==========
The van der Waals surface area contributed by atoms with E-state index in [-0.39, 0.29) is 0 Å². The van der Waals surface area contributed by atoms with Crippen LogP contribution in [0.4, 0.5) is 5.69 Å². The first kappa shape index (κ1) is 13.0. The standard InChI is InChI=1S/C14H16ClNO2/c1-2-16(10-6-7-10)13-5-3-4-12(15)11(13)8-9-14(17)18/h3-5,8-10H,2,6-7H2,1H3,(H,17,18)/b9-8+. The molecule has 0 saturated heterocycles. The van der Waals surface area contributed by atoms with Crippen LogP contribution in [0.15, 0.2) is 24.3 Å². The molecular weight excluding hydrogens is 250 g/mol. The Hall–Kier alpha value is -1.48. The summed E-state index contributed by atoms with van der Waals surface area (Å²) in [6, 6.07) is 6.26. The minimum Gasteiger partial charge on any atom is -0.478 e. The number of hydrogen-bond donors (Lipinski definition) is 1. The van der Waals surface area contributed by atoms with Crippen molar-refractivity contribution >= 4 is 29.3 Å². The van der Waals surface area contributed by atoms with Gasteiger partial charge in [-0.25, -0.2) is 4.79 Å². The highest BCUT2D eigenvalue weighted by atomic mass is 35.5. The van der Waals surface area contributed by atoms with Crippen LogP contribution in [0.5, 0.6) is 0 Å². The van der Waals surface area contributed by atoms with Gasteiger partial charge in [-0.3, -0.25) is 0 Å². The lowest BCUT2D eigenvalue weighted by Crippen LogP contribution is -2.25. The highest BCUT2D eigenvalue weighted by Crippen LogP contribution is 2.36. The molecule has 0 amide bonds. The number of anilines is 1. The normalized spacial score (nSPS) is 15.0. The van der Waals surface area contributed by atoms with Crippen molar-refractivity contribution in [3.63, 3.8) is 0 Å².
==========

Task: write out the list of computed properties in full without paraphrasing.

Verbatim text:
The van der Waals surface area contributed by atoms with E-state index in [-0.39, 0.29) is 0 Å². The van der Waals surface area contributed by atoms with Crippen LogP contribution in [0.4, 0.5) is 5.69 Å². The first kappa shape index (κ1) is 13.0. The standard InChI is InChI=1S/C14H16ClNO2/c1-2-16(10-6-7-10)13-5-3-4-12(15)11(13)8-9-14(17)18/h3-5,8-10H,2,6-7H2,1H3,(H,17,18)/b9-8+. The molecule has 0 saturated heterocycles. The van der Waals surface area contributed by atoms with Crippen LogP contribution in [0.15, 0.2) is 24.3 Å². The molecular weight excluding hydrogens is 250 g/mol. The Hall–Kier alpha value is -1.48. The summed E-state index contributed by atoms with van der Waals surface area (Å²) in [6, 6.07) is 6.26. The minimum Gasteiger partial charge on any atom is -0.478 e. The number of hydrogen-bond donors (Lipinski definition) is 1. The van der Waals surface area contributed by atoms with Crippen molar-refractivity contribution >= 4 is 29.3 Å². The van der Waals surface area contributed by atoms with Gasteiger partial charge in [-0.25, -0.2) is 4.79 Å². The highest BCUT2D eigenvalue weighted by atomic mass is 35.5. The van der Waals surface area contributed by atoms with Crippen LogP contribution in [0.5, 0.6) is 0 Å². The van der Waals surface area contributed by atoms with Gasteiger partial charge in [-0.3, -0.25) is 0 Å². The lowest BCUT2D eigenvalue weighted by Crippen LogP contribution is -2.25. The highest BCUT2D eigenvalue weighted by Crippen LogP contribution is 2.36. The molecule has 0 amide bonds. The number of anilines is 1. The normalized spacial score (nSPS) is 15.0. The van der Waals surface area contributed by atoms with Crippen molar-refractivity contribution in [3.63, 3.8) is 0 Å².